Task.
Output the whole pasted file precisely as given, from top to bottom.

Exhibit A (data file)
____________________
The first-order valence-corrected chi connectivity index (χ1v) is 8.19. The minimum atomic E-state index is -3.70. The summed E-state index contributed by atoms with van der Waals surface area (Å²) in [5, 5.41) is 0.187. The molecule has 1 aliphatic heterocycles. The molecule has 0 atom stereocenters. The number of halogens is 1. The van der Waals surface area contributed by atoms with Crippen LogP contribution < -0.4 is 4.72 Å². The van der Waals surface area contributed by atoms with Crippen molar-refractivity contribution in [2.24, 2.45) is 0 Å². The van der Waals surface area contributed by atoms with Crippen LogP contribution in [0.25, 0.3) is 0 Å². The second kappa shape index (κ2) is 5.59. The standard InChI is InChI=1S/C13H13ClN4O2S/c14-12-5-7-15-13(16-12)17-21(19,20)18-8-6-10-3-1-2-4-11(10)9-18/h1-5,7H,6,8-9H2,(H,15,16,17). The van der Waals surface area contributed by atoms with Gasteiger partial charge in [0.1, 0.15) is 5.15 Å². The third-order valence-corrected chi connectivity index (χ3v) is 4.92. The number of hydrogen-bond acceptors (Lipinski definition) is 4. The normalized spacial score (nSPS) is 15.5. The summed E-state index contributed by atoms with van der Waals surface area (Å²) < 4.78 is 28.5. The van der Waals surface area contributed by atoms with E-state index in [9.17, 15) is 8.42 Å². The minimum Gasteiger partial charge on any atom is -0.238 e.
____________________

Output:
The first-order valence-corrected chi connectivity index (χ1v) is 8.19. The minimum atomic E-state index is -3.70. The summed E-state index contributed by atoms with van der Waals surface area (Å²) in [5, 5.41) is 0.187. The molecule has 1 aliphatic heterocycles. The molecule has 0 atom stereocenters. The number of halogens is 1. The van der Waals surface area contributed by atoms with Crippen LogP contribution < -0.4 is 4.72 Å². The van der Waals surface area contributed by atoms with Crippen molar-refractivity contribution in [2.24, 2.45) is 0 Å². The van der Waals surface area contributed by atoms with Crippen LogP contribution in [0.25, 0.3) is 0 Å². The second kappa shape index (κ2) is 5.59. The standard InChI is InChI=1S/C13H13ClN4O2S/c14-12-5-7-15-13(16-12)17-21(19,20)18-8-6-10-3-1-2-4-11(10)9-18/h1-5,7H,6,8-9H2,(H,15,16,17). The van der Waals surface area contributed by atoms with Gasteiger partial charge in [0.1, 0.15) is 5.15 Å². The third-order valence-corrected chi connectivity index (χ3v) is 4.92. The number of hydrogen-bond acceptors (Lipinski definition) is 4. The normalized spacial score (nSPS) is 15.5. The summed E-state index contributed by atoms with van der Waals surface area (Å²) < 4.78 is 28.5. The van der Waals surface area contributed by atoms with E-state index in [9.17, 15) is 8.42 Å². The minimum Gasteiger partial charge on any atom is -0.238 e.